In God We Trust ! (summer 2018)

In God we trust. Period! Together, these four words have some awesome power. Singularly, they still pack a mighty punch. Our founding Fathers thought enough about this phrase that it was, and still is minted on all our coins, printed on all our bills. We see it every day. We see it so often that we often don’t really see it or think about it. Go ahead, dig some bills out of your pocket, dredge up a few coins. You don’t have to look very hard. It’s there. “In God we trust” on the front of every coin, on the back of every bill. Look at it, think about it. We often take our freedoms for granted. Our freedom really comes from TRUST. Our trust in God doing every day chores, our trust in God while making decisions of national importance, or at least it should! We have to trust our law makers, our decision makers, our leaders. They, in turn, must trust their advisors. I don’t want to start some nasty debate of keeping religion separate from politics, or what religion I follow, or about religion at all. I have to think that no matter what church you go to, we all believe in the same God! Catholic, Baptist, Methodist, Lutheran, Presbyterian, Christion Reformed, Jehovah’s Witness and others, all believe in God. Other details of worship and beliefs probably differ, but God is the common denominator. I think our Founding Fathers believed this too, and they knew that this one, single phrase could bind us all together. In God we trust! Our trust in fellow man seems to be available in different degrees. When I put money in the bank, I trust it will be available when I want to withdraw it. To gain our trust, the bank (actually the government) guarantees our deposits up to one quarter million dollars! When I buy meat from the Co-op, I trust it will be fresh and of good quality. I trust the employees and the management of the Co-op. They don’t have any fancy government backed guarantee, but I trust them, and I am certain that if I brought a problem to their attention, they would offer a satisfactory solution. I have dealt with this store for over 50 years and the few times I’ve had an issue, it was resolved quickly. I trust the Co-op store. I have sold a few things on the internet; Facebook and Craigslist. The buyer has to trust me that the product he is buying is actually the way I have described it. I have to trust him that his method of payment is true and just. It takes a lot of trust to do business over the internet. Some internet companies, like E-bay will protect the buyer if the product is not up to standards. This will increase the trust factor for the buyer, he can return the product and demand his money back. This doesn’t always work so well for the seller. I once heard a story where a new chainsaw was sold for $50.00. The buyer fueled it up to try it. It was not as powerful as he had hoped and demanded his money back. Well now the chainsaw became a hazardous shipment because of the fuel in the tank, in the lines, in the carburetor. The return shipping would be more than the saw was worth. The sad truth for the seller was the buyer ended up with a free chainsaw. The trust factor fell apart on this deal. Human nature being what it is, we tend to trust each other. I would like to think that people don’t often lie to me. I take them for their word. I rely on my advisors, who are often more skeptical than I, to smell out a lie. It doesn’t happen often, but occasionally I will take precautions to protect myself in case the person is not trustworthy. Some professions, like law officers, are trained to question everything. Obviously, this training is because of the clients they generally work with. I once had to endure a tough line of questioning when going through Customs in The Netherlands. I was travelling to Paris and first landed in Amsterdam. Being the Port of entry, we had to endure the machine gun barrage of questions coming from the incredibly tall, well presented, female Dutch Customs Agent. “Where did you buy your tickets? (it was a tour package, I don’t know) “How did you pay for your tickets? What credit card did you use? (It was six months ago, for Pete’s sake, I don’t remember) “What Hotel are you staying at? (Again, it’s a tour. I don’t know, I just follow the guide!) “Are you carrying illegal drugs or large amounts of cash? (You gotta be kidding me!) I was pleasantly surprised when the handcuffs remained tucked into her belt and I was told to proceed! Jeeze, I think I got ALL the questions wrong, but she trusted me anyway and let me pass. When travelling abroad, I feel very vulnerable and by necessity have to over-extend the trust factor. Often having a language barrier, I must trust the cab driver will actually bring me to the hotel on the match book cover that I handed to him. And I have to trust that the address on the match book cover is actually the hotel that I’m staying at (I forgot to double check before leaving, I just trusted that it was right.) Not all that familiar with the local currency, I need to trust that I am getting a fair exchange for my dollars, and I need to trust that I am getting charged the right price and getting the right change. Sometimes my head spins while I’m looking at a handful of unfamiliar coins, trying to count it all out. Screw it! I dig out the largest bill I have and lay it on the counter, I take whatever change is handed to me and stuff it in my pocket and move on. I trust him! I have travelled to Mexico a few times and always seem to have a few Peso notes hanging around. Before a trip this spring, I rounded up all the Peso notes I had, one was quite different. It looked older than the rest, but it was a Dos Mil Peso note, 2000 Pesos! At the current exchange it should work out to about $180 US. While paying for a day trip while in Mexico, I whipped out my Dos Mil Peso note and laid it on the counter. The clerk looked at it quite quizzically and called over another clerk, possibly the manager. They both scrutinized the bill (It may have had ‘In God we trust’ printed on it, but then I don’t read Spanish very well) and finally the manager looks at me and says “Senior, do you know what you have here?” Remember, I said this was older looking than the rest? I became hopeful that it may be worth even more! “Senior, this is 2000 Viejo Peso (old money) printed in 1988, it might be worth two cents American! Nuevo Peso is not made in Dos Mil Peso. This is a souvenir; do you mind if I keep it?” A quick memory scan let me remember when the Nuevo Peso was introduced in the early ‘90s the decimal point floated quite a few places to the left to compensate for the sagging Mexican economy. I trusted him, and he proudly tacked it over the cash register. We all had a good laugh as I laid out a stack of 100 Peso notes (about $9.00 US each) to pay for my trip. In closing I want to thank all of you for the trust you have instilled in me and my crew. Without your trust, my business could not have grown and flourished like it has over the past forty years. Without your trust, I could not have had my children get the education that they have. Without your trust, I could not have the house I live in and the food on my table. For all of that trust, I thank you…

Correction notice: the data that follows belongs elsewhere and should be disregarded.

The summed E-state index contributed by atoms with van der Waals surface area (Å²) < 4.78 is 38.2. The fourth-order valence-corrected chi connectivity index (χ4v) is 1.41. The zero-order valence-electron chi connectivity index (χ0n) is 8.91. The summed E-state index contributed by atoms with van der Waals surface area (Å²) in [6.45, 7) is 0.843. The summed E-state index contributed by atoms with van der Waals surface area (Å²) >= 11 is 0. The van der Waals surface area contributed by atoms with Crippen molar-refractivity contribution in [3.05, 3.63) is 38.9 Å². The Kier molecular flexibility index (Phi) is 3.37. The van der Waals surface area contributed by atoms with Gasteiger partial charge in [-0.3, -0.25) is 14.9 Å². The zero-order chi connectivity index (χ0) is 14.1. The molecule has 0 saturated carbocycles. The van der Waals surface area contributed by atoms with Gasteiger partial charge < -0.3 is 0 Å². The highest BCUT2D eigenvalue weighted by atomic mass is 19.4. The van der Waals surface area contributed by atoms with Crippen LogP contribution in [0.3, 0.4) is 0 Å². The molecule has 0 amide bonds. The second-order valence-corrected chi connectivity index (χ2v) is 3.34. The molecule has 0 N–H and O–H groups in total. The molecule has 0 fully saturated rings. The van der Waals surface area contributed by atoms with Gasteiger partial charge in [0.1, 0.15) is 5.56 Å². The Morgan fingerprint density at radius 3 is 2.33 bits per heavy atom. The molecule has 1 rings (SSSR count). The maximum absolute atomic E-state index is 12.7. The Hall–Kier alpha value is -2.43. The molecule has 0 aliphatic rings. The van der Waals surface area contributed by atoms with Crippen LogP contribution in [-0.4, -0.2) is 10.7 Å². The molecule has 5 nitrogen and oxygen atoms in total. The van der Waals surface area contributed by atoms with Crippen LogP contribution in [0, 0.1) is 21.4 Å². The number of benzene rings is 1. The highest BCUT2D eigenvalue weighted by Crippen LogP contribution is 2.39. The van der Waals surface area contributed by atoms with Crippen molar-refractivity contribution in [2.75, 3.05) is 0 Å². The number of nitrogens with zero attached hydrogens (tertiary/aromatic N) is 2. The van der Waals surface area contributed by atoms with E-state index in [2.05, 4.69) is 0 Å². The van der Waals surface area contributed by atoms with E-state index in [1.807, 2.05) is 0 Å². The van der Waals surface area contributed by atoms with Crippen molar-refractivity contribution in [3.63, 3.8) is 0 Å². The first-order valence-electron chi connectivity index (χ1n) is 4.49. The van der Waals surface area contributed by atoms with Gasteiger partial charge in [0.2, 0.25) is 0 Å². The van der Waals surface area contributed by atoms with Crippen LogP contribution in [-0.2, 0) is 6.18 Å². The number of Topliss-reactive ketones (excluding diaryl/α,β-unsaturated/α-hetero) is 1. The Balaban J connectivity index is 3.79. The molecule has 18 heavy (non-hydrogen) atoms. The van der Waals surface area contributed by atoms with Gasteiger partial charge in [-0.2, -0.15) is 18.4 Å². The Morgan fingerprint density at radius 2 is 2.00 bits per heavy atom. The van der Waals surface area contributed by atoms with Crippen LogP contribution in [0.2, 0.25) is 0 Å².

Written by tompiippo